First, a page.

On June 10, 1926, a shabbily-dressed, small, elderly gentleman was struck and killed by a tram in Barcelona. The body was unidentified….

Antoni Gaudi, born June 25th, 1852, famed architect and founder of the Modernisme architectural movement, was emblematic of the soul of Barcelona and Catalonia. He drew his inspiration from nature, as is so evident in all of his buildings. No-one had ever constructed buildings like his and no-one has built them since, although elements of the Moderisme architecture were repeated throughout Barcelona.

The Sagrada Familia (Sacred Family), an architectural jewel, was his challenge, his love, and ultimately, his obsession. The glorious church is never out of view as you move around Barcelona and it becomes impossible to separate your mental image of Barcelona from the Sagrada Familia.

Gaudi’s architectural genius reveals itself in his design. He built a model using inverted arches to determine the weight and balance needed to support the roof allowing maximum, glorious light in the interior.

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Our guide explaining inverted arches

Begun in 1882, construction was ongoing when Gaudi died. It is still being completed today, with the roof finally being added in 2000, funded entirely by tourism. The goal for completion, when the church will have 12 spires rather than the four we see today, is the 100th anniversary of Gaudi’s death, in 2026.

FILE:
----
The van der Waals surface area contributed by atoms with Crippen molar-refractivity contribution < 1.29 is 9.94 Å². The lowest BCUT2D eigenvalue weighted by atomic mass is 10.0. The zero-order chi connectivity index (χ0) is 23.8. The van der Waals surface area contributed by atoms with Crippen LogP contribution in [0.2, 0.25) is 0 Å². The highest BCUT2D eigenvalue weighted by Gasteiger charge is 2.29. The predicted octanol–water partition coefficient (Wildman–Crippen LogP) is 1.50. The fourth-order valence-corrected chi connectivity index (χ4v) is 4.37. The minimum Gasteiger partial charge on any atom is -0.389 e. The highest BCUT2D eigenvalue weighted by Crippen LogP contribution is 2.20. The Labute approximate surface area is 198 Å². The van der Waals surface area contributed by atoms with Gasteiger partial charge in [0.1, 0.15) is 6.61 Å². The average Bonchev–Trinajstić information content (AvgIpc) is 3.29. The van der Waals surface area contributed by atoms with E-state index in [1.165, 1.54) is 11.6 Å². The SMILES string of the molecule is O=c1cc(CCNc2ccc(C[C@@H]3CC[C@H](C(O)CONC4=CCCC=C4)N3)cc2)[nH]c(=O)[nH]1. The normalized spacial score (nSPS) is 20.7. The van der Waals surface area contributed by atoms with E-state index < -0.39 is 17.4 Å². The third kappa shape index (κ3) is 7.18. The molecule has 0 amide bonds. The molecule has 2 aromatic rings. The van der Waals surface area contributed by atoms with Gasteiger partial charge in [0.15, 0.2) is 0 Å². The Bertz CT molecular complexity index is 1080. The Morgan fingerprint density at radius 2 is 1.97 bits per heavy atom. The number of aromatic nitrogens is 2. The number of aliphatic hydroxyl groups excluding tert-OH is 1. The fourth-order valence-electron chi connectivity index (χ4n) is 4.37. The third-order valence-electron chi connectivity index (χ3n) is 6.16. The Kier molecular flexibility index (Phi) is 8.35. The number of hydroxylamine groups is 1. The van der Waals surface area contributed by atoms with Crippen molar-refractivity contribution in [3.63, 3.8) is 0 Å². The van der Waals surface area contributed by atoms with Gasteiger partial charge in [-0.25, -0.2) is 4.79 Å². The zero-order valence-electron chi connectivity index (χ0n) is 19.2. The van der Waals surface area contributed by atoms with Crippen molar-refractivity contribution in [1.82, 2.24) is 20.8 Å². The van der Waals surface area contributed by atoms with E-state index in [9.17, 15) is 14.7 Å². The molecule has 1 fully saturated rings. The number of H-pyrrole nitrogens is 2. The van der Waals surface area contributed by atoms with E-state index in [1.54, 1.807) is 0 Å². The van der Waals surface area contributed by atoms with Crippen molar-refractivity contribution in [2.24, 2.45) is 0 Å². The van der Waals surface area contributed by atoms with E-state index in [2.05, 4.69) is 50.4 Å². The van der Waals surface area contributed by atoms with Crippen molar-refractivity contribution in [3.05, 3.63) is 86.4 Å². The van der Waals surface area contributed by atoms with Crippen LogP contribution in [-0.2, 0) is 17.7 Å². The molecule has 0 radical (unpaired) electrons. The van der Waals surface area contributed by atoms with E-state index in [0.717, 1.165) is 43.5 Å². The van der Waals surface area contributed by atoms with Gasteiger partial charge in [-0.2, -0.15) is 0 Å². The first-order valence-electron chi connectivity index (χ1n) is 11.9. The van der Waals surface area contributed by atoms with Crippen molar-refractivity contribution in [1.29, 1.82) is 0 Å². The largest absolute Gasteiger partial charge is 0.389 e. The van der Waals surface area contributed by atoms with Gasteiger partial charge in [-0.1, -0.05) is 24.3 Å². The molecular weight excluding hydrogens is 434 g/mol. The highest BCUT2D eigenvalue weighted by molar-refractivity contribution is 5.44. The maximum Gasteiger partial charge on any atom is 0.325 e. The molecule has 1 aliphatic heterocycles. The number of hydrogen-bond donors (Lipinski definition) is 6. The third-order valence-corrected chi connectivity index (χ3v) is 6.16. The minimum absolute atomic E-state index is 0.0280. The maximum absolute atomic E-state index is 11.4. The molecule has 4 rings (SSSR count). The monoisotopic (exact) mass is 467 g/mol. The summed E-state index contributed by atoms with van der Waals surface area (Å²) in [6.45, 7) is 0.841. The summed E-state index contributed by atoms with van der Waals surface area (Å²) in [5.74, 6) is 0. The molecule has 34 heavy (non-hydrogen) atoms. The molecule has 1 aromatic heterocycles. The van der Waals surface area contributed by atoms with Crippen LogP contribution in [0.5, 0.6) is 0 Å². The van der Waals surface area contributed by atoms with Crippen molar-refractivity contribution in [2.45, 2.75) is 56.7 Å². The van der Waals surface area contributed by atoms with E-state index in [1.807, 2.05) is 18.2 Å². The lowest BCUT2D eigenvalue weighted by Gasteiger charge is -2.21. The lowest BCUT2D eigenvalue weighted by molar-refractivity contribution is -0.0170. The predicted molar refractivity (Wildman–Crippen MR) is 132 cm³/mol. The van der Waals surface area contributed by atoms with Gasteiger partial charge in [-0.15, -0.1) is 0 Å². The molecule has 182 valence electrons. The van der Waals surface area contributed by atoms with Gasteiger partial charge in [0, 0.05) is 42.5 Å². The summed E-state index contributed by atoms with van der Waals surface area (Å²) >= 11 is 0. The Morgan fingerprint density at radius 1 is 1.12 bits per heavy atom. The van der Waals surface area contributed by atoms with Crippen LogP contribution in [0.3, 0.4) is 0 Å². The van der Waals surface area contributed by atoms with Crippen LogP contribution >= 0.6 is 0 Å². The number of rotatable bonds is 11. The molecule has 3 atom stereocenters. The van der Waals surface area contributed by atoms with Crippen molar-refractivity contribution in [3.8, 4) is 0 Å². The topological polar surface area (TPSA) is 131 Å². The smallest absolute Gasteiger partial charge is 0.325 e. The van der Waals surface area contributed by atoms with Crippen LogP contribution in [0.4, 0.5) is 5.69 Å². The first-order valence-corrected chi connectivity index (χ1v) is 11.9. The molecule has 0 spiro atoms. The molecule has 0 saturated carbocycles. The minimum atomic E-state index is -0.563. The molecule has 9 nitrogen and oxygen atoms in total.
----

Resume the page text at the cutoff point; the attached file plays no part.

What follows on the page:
We were lucky enough to start our tour of Barcelona with the Sagrada Familia, and went on to see several other of Gaudi’s projects throughout the city including an apartment building, a park and a “gated community.” See if you agree with me that his buildings melt, drip, slither, crawl and glow.

Sagrada Familia

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Darth Vadar inspiration



Casa Mila (nicknamed “La Pedrara” – the gravel quarry):

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Casa Batlio:



Parc Guell (the Serpent Bench):

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On June 11, 1926, Gaudi, obsessed with his beloved Sagrada Familia, barely eating or sleeping and working every day, failed to appear at work. As concern grew, it soon was discovered that this artistic giant was the tiny, gaunt figure struck by a tram the day before. A tragic end to a man whose vision is being fulfilled. The church has been designated a UNESCO World heritage site and in November, 2010, the Sagrada Familia was consecrated as a basilica by Pope Benedict XVI (with over 50,000 people present).  In  2003, the Roman Catholic Church began the beatification process for Gaudi’s sainthood.


3 thoughts on “Gaudi

  1. The images alone take my breath away; it must be so moving.
    Rosa and your group look lovely and fun.
    So happy for you, and Shirley.
    Buenas noches,

  2. Jan: thank you for again letting me travel with you & your friends. Can I join the next journey? I love the way you travel – you tune into all the beauty – man-made & natural. You go girl! Stay safe. Love you. Candy

  3. YES!!! OF COURSE!!!!! We would love to have you join us! We are out in the country in smaller cities/towns and it’s very safe. Love, Jan xoxo

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